By Susan Heavey
WASHINGTON, Oct 1 (Reuters) - U.S. health experts in Dallas were taking stock Wednesday of how many people may have been exposed to Ebola, just a day after the first case of the deadly virus was diagnosed in the United States, the nation's top public health official said.
The review comes even as health officials in Texas said healthcare workers tested negative for the virus and there were no other suspected cases in the state.
Health officials confirmed the first case of the virus in the United States on Tuesday, when a man who flew from Liberia to Texas tested positive for Ebola, which has killed more than 3,000 people in West Africa.
"We have a seven-person team in Dallas today helping to review that with the family and make sure we identify everyone that could have had contact with him," Dr. Thomas Frieden, director of the U.S. Centers for Disease Control and Prevention (CDC), told NBC in an interview.
Frieden said experts were monitoring "a handful" of people who were potentially exposed through physical contact with the patient. Officials were looking at family members the patient visited, as well as healthcare providers who helped treat him.
Dallas city officials on Wednesday said the three ambulance crew members who transported the man tested negative for the virus, although they were quarantined and would be closely monitored for the next 21 days, the amount of time it can take for symptoms to appear.
Texas state health officials, in a post on Twitter, said there were no other suspected cases of Ebola at this time.
"The team on the ground will review that very intensively to see whether there's any other groups who, out of an abundance of caution, we would want to monitor carefully," Frieden told NBC's "Today" show from CDC headquarters in Atlanta.
Ebola spreads through contact with bodily fluids like blood or saliva, which health experts say limits its potential to infect others, unlike airborne diseases.
Still, the long window of time before patients exhibit signs of infection, such as fever, vomiting and diarrhea, means an infected person can travel without detection.
The virus can be fatal. While past outbreaks killed as many as 90 percent of victims, the current world outbreak has a fatality rate of about 50 percent.
The patient in the U.S., who was not identified for privacy reasons, arrived in Texas on Sept. 20, and sought treatment six days later at Texas Health Presbyterian Hospital in Dallas, according to the CDC.
He was initially evaluated and sent home with antibiotics, but returned two days later. He was then admitted and isolated, a delay that has been questioned by other health experts.
On Wednesday, Frieden and other officials reiterated their call for heathcare workers to be vigilant in screening patients in the United States for possible signs of the virus.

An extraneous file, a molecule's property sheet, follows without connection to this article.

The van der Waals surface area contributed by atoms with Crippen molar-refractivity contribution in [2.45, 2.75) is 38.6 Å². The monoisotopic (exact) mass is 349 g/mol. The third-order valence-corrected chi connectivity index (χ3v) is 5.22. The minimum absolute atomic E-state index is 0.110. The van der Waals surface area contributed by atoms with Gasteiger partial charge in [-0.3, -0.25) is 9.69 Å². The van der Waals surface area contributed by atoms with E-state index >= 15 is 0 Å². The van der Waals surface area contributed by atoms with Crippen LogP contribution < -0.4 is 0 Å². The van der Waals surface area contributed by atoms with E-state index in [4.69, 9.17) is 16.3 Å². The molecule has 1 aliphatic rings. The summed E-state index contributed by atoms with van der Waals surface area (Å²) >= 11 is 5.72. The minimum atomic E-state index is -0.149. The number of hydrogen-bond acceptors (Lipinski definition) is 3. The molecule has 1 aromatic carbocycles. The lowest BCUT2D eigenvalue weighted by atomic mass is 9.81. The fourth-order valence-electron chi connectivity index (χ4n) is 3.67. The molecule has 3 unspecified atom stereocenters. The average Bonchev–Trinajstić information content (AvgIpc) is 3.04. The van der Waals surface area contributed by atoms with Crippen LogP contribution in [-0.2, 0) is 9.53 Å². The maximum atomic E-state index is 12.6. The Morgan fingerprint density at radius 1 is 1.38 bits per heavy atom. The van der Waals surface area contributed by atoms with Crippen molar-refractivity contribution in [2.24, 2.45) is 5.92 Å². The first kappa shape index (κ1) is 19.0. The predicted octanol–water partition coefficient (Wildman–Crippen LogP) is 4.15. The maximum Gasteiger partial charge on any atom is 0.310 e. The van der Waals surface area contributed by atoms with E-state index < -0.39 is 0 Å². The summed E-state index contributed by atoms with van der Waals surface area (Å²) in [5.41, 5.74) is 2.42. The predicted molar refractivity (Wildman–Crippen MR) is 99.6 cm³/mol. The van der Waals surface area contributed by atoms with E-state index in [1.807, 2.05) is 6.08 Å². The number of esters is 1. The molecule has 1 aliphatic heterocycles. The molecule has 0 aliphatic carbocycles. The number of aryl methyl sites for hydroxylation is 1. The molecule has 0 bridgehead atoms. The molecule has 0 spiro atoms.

"If you have someone who's been in West Africa in the past 21 days and they've got a fever or other symptoms that might be consistent with Ebola, immediately isolate them, get them tested," Frieden told NBC.
Dr. Anthony Fauci, the director of the National Institute of Allergy and Infectious Disease, said on CNN that emergency room personnel should obtain information on patients' travel history when they show possible symptoms, calling "an enormous red flag."
U.S. health authorities have said every step was being taken to ensure the Ebola virus does not spread widely in the United States and have expressed confidence that it can be contained.
Health officials and lawmakers have been prepared for the possibility that a patient would arrive on U.S. shores undetected. Frieden briefed President Barack Obama on the Ebola issue Tuesday and they discussed isolation protocols.
"People can be confident here in this country that we have the medical infrastructure in place to prevent the broad spread of Ebola," White House spokesman Josh Earnest told CNN on Wednesday. "The CDC and the local health officials in north Texas are taking the responsible steps to ensure the safety of the broader public."
Some other health experts have said, given the information from the CDC so far, a widespread outbreak in the United States appears unlikely from this single case.
They note that doctors, nurses and other healthcare providers routinely use gloves, masks and gowns when examining patients.
Tom Solomon, an emerging infections expert at the University of Liverpool in Britain, said while it was "worrying" that Ebola had spread to America, "the chances of it becoming established in America or other Western Countries is very small."
"While it's not impossible to transmit it, it's not going to breakout and transmit (to) a whole neighborhood or a whole city," Dr. Ezekiel Emanuel, a former White House health adviser, told MSNBC. (Additional reporting by Jon Herskovitz in Austin, Ian Simpson and Doina Chiacu in Washington, and Franklin Paul in New York; Editing by Doina Chiacu and Bernadette Baum)